On the first page of David Rogers book “The Digital Transformation Playbook”, in the second paragraph, he writes “In my own world, teaching and advising business leaders from companies around the world, I repeatedly hear the same urgent question: How do we adapt and transform for the digital age?"
Rogers is a published author, speaker and consultant. Working with companies including Google, GE, Toyota and Visa whilst appearing in Forbes, The Wall Street Journal and The Economist. It’s clear that the man knows what he’s talking about.
What concerns me, is that working throughout the Middle East, I am yet to hear this question. Companies around the world are taking the initiative and starting the process of digital transformation. They are watching the changing business landscape, they are asking questions and looking for opportunities. Here though, leaders are still having to be ’sold’ the idea.
Digital is not an expense. It is an investment. An investment that can secure an organisation's future. Taking a reactive, rather than proactive, approach is going to leave firms in the region scrambling to regain lost ground. That is, if they aren’t pushed out by established competitors who start the process of transformation sooner or new, more agile contenders.
Our region has heavily relied on one major source of income to drive it’s economies for over a hundred years. Oil completely transformed the Middle East. It transformed the landscape, it transformed business and it transformed people.
Digital’s impact will be even more dramatic. It will effect the way we work, where and how we live, how we communicate and even how we think. It will continue to break down barriers, cross borders and create opportunities that none of us can even imagine. The difference for the Middle East this time round, is that we don’t have a geographical advantage.
When we think of digital, many of us will immediately think of Silicon Valley. Or we’ll think of firms like Apple, Google and Samsung. But tech is just one part of digital. Phones and laptops, social media networks, apps and websites are just platforms. Without the right approach, without considering their impact on a strategic level and how they can be used to improve a customer’s experience, they are next to worthless.
This may seem dramatic but let’s take Facebook as an example. Run a quick search of Facebook Pages throughout the region and you’ll notice a trend. 9 out of 10 pages publish content inconsistently and when they do post, it’s likely that it’s an advert or of little interest to the general public. Let’s be honest. No one cares that Suresh from Operations completed his obligatory Health & Safety training apart from Suresh and his immediate family. And they already know. A post like this does nothing to encourage engagement.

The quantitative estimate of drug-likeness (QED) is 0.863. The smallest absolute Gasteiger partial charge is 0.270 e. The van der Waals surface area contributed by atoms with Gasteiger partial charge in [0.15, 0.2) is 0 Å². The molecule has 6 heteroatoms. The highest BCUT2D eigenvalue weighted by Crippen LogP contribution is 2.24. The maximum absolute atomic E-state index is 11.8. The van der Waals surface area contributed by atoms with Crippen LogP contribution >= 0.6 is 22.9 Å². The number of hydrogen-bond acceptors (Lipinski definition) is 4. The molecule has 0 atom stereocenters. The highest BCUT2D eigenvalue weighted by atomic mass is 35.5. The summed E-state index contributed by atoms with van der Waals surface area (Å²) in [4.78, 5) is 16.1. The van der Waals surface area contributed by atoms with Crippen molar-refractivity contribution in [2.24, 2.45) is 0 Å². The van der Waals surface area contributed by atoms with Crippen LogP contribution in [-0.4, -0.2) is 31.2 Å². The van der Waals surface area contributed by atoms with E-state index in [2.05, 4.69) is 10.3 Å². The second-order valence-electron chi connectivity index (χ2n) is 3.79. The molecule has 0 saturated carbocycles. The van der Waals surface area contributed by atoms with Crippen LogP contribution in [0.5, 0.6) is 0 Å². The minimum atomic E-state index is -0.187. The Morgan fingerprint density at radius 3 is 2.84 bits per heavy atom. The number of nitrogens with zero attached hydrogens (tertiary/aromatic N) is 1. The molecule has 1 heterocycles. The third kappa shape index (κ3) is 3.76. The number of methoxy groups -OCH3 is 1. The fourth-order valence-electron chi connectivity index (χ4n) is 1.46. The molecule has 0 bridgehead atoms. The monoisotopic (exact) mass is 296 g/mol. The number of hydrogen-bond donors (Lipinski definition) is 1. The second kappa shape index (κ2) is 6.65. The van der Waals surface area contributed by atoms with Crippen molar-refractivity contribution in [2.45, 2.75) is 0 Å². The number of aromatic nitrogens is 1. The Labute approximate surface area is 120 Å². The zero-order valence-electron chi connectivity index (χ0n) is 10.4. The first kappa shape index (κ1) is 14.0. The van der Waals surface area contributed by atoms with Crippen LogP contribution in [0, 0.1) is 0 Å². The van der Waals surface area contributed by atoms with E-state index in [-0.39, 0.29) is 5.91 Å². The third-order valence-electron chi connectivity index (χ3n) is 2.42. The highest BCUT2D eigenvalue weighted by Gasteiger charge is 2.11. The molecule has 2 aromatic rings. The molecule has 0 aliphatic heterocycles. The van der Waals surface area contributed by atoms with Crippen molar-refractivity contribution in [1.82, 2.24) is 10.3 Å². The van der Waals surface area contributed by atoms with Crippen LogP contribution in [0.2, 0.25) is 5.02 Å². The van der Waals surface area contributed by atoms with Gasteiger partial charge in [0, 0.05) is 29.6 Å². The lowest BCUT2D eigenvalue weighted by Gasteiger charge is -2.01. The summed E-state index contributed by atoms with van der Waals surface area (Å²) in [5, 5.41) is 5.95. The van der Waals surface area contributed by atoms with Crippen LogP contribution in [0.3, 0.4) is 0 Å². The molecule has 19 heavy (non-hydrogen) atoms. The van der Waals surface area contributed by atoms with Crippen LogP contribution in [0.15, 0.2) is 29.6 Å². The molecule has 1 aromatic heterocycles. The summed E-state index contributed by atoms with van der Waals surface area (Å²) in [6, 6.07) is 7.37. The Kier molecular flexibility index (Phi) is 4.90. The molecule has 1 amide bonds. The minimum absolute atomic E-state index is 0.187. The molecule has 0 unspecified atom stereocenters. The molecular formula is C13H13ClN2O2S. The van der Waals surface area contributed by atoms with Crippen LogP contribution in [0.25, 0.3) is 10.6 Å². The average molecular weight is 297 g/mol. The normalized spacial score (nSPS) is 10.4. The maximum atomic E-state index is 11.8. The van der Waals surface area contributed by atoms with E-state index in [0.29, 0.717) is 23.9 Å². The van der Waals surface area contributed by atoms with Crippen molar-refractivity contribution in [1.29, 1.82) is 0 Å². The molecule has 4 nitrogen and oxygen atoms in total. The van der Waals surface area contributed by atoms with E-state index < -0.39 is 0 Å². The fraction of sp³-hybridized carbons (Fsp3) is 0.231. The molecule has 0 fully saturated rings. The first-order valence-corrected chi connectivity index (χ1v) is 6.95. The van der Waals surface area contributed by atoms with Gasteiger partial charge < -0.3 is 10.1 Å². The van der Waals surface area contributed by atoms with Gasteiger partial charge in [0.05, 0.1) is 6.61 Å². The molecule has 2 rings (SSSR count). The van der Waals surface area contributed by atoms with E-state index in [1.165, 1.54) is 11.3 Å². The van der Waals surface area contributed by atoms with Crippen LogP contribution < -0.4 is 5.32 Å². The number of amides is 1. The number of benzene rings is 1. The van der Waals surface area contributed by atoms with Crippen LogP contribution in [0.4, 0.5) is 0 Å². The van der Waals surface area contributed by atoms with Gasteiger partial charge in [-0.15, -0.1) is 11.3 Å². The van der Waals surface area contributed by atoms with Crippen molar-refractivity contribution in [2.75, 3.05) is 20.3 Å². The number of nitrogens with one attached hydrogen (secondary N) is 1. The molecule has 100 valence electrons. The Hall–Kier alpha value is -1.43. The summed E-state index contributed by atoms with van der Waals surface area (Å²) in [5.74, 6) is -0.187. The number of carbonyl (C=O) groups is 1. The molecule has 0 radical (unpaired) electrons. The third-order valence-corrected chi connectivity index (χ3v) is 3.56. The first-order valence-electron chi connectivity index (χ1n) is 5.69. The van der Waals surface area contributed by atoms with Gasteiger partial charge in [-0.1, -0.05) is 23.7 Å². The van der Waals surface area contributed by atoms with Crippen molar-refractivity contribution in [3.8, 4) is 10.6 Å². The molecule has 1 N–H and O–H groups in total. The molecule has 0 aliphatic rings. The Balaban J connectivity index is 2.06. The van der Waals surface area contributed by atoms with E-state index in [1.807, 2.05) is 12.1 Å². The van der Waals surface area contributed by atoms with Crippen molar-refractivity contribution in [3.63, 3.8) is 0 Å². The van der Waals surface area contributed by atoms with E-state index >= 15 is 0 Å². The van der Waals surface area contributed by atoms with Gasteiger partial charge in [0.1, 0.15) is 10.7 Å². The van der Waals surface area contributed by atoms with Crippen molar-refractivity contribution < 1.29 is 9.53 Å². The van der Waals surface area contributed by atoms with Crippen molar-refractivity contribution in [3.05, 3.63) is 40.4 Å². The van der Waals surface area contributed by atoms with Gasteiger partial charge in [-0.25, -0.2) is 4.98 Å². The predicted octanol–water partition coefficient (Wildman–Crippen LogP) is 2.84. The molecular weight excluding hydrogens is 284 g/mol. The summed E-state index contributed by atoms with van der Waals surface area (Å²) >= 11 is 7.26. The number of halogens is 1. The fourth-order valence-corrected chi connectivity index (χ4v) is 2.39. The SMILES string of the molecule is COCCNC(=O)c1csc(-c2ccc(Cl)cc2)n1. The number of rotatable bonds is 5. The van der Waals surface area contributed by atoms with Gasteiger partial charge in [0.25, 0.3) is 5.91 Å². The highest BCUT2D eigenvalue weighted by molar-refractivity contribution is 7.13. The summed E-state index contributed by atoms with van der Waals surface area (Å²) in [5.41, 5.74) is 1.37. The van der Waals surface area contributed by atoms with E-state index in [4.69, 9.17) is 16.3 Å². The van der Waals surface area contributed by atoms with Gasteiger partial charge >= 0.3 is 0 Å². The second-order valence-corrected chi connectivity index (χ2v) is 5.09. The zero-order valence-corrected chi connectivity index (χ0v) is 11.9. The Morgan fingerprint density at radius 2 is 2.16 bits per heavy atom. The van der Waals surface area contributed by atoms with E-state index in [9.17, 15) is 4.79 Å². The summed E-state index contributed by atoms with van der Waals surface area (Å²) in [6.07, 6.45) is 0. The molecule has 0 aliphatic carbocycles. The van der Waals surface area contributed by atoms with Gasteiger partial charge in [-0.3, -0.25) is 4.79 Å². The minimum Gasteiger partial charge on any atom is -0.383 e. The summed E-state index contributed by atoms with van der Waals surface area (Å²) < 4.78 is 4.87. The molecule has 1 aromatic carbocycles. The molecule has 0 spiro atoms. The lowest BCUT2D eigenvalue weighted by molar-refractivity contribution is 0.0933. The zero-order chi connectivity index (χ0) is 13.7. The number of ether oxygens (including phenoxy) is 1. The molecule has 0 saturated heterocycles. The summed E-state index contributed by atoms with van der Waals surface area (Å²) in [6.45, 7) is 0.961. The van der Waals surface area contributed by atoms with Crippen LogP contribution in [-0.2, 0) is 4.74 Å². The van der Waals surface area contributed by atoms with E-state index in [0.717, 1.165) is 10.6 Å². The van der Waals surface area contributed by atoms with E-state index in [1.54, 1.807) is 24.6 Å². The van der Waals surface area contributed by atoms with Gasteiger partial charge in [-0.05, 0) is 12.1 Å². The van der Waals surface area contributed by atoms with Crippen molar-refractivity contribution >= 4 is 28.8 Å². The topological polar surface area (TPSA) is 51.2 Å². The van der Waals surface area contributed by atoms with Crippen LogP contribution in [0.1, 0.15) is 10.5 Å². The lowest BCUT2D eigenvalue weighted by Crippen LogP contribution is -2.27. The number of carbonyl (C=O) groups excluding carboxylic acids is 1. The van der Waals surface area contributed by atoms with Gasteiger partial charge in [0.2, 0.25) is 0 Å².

Social media platforms reflect a physical shop or location far more than a billboard or magazine advert. They are a place to browse, to ask questions, to get advice and to engage. They offer an opportunity for customers to engage with you, with your brand and each other. Done correctly, this approach creates a sense of ‘buy in’ and brand ownership for your customers. It encourages them to become brand advocates and make word of mouth recommendations.
At it’s core, digital transformation is the process of putting the customer at the centre of a business. Whether that means marketing, operations, HR, finance or any other division.
For many organisations, doing so can seem impossible. It can mean a complete restructure of current heirachies, of staffing, skill sets and company culture. Still, as drastic as this may seem, I’m sure Blockbuster, Woolworths and HMV would have been quite happy to have made these changes if they had known the alternative.
For most companies, the key is to start small. Finding a project to pilot that will demonstrate the effectiveness of digital whilst keeping investment and perceived risk relatively low. Identifying audiences and areas of frustration, KPI’s, goals, data tracking methods and creating an in-house team to drive the campaign forwards can help to secure initial buy in from senior leadership.
At the beginning of the process, it’s unlikely that anyone within the organisation will have the skills, experience or knowledge to direct the project. One choice could be to bite the bullet and employ a specialist in house. Another option is to initially outsource the leadership role bringing experience and an outside perspective to the process.
Both options have their pros and cons. It doesn't matter which approach you take. What matters is getting started. Being proactive and putting people at the centre of everything the organisation does.